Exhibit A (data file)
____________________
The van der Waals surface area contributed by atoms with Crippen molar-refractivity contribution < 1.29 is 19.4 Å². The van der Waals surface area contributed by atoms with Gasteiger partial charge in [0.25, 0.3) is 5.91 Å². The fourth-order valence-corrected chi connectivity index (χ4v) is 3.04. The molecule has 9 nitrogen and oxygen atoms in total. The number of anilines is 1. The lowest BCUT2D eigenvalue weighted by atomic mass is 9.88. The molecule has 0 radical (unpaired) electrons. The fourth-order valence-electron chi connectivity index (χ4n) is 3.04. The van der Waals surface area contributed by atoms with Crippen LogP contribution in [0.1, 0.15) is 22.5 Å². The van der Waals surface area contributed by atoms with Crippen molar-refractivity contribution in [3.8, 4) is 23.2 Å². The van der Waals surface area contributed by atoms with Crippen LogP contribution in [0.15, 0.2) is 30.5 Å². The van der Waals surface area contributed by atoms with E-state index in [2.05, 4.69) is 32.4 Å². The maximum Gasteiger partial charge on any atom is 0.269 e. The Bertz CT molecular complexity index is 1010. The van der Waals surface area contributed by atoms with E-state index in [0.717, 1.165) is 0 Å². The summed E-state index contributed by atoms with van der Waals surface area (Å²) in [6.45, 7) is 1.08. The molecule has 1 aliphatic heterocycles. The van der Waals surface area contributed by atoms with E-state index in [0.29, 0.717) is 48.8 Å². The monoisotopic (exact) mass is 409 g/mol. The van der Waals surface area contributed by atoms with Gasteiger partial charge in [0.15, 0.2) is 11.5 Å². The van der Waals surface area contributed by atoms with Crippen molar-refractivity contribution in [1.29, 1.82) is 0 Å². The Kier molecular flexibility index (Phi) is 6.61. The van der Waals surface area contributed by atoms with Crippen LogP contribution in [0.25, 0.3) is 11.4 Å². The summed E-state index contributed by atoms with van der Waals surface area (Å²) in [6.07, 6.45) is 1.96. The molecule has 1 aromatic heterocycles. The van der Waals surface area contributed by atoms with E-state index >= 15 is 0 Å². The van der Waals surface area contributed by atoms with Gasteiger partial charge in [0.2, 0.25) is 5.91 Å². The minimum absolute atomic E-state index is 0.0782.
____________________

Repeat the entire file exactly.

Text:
The van der Waals surface area contributed by atoms with Crippen molar-refractivity contribution < 1.29 is 19.4 Å². The van der Waals surface area contributed by atoms with Gasteiger partial charge in [0.25, 0.3) is 5.91 Å². The fourth-order valence-corrected chi connectivity index (χ4v) is 3.04. The molecule has 9 nitrogen and oxygen atoms in total. The number of anilines is 1. The lowest BCUT2D eigenvalue weighted by atomic mass is 9.88. The molecule has 0 radical (unpaired) electrons. The fourth-order valence-electron chi connectivity index (χ4n) is 3.04. The van der Waals surface area contributed by atoms with Crippen LogP contribution in [0.1, 0.15) is 22.5 Å². The van der Waals surface area contributed by atoms with Crippen molar-refractivity contribution in [3.8, 4) is 23.2 Å². The van der Waals surface area contributed by atoms with Crippen LogP contribution in [0.15, 0.2) is 30.5 Å². The van der Waals surface area contributed by atoms with E-state index in [2.05, 4.69) is 32.4 Å². The maximum Gasteiger partial charge on any atom is 0.269 e. The Bertz CT molecular complexity index is 1010. The van der Waals surface area contributed by atoms with E-state index in [0.717, 1.165) is 0 Å². The summed E-state index contributed by atoms with van der Waals surface area (Å²) in [6.45, 7) is 1.08. The molecule has 1 aliphatic heterocycles. The van der Waals surface area contributed by atoms with E-state index in [0.29, 0.717) is 48.8 Å². The monoisotopic (exact) mass is 409 g/mol. The van der Waals surface area contributed by atoms with Gasteiger partial charge in [0.15, 0.2) is 11.5 Å². The van der Waals surface area contributed by atoms with Crippen molar-refractivity contribution in [1.29, 1.82) is 0 Å². The Kier molecular flexibility index (Phi) is 6.61. The van der Waals surface area contributed by atoms with Crippen LogP contribution in [0.25, 0.3) is 11.4 Å². The summed E-state index contributed by atoms with van der Waals surface area (Å²) in [6.07, 6.45) is 1.96. The molecule has 1 aromatic heterocycles. The van der Waals surface area contributed by atoms with E-state index >= 15 is 0 Å². The van der Waals surface area contributed by atoms with Gasteiger partial charge in [0.2, 0.25) is 5.91 Å². The minimum absolute atomic E-state index is 0.0782.